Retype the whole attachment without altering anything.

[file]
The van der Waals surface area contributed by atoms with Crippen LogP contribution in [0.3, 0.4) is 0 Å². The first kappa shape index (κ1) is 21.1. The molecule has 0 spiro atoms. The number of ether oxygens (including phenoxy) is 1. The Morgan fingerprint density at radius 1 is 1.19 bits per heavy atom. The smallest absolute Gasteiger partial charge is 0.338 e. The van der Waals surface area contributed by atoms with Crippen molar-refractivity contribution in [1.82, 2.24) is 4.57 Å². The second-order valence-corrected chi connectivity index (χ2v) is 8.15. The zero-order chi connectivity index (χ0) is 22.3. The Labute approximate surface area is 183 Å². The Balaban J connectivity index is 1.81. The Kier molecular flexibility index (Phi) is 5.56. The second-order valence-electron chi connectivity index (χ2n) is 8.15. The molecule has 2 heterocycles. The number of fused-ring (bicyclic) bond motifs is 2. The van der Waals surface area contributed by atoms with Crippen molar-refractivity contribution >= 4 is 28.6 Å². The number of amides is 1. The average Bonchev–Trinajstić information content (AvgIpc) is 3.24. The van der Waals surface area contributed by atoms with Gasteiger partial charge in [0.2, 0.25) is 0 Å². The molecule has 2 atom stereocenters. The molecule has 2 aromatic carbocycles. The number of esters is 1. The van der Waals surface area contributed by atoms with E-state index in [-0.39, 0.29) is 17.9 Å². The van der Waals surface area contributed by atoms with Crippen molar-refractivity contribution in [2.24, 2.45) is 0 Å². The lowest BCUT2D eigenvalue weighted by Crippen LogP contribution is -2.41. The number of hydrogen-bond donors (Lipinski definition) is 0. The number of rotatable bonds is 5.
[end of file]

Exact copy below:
The van der Waals surface area contributed by atoms with Crippen LogP contribution in [0.3, 0.4) is 0 Å². The first kappa shape index (κ1) is 21.1. The molecule has 0 spiro atoms. The number of ether oxygens (including phenoxy) is 1. The Morgan fingerprint density at radius 1 is 1.19 bits per heavy atom. The smallest absolute Gasteiger partial charge is 0.338 e. The van der Waals surface area contributed by atoms with Crippen molar-refractivity contribution in [1.82, 2.24) is 4.57 Å². The second-order valence-corrected chi connectivity index (χ2v) is 8.15. The zero-order chi connectivity index (χ0) is 22.3. The Labute approximate surface area is 183 Å². The Balaban J connectivity index is 1.81. The Kier molecular flexibility index (Phi) is 5.56. The second-order valence-electron chi connectivity index (χ2n) is 8.15. The molecule has 2 heterocycles. The number of fused-ring (bicyclic) bond motifs is 2. The van der Waals surface area contributed by atoms with Crippen molar-refractivity contribution >= 4 is 28.6 Å². The number of amides is 1. The average Bonchev–Trinajstić information content (AvgIpc) is 3.24. The van der Waals surface area contributed by atoms with Gasteiger partial charge in [0.2, 0.25) is 0 Å². The molecule has 2 atom stereocenters. The molecule has 2 aromatic carbocycles. The number of esters is 1. The van der Waals surface area contributed by atoms with E-state index in [-0.39, 0.29) is 17.9 Å². The van der Waals surface area contributed by atoms with Crippen molar-refractivity contribution in [2.24, 2.45) is 0 Å². The lowest BCUT2D eigenvalue weighted by Crippen LogP contribution is -2.41. The number of hydrogen-bond donors (Lipinski definition) is 0. The number of rotatable bonds is 5.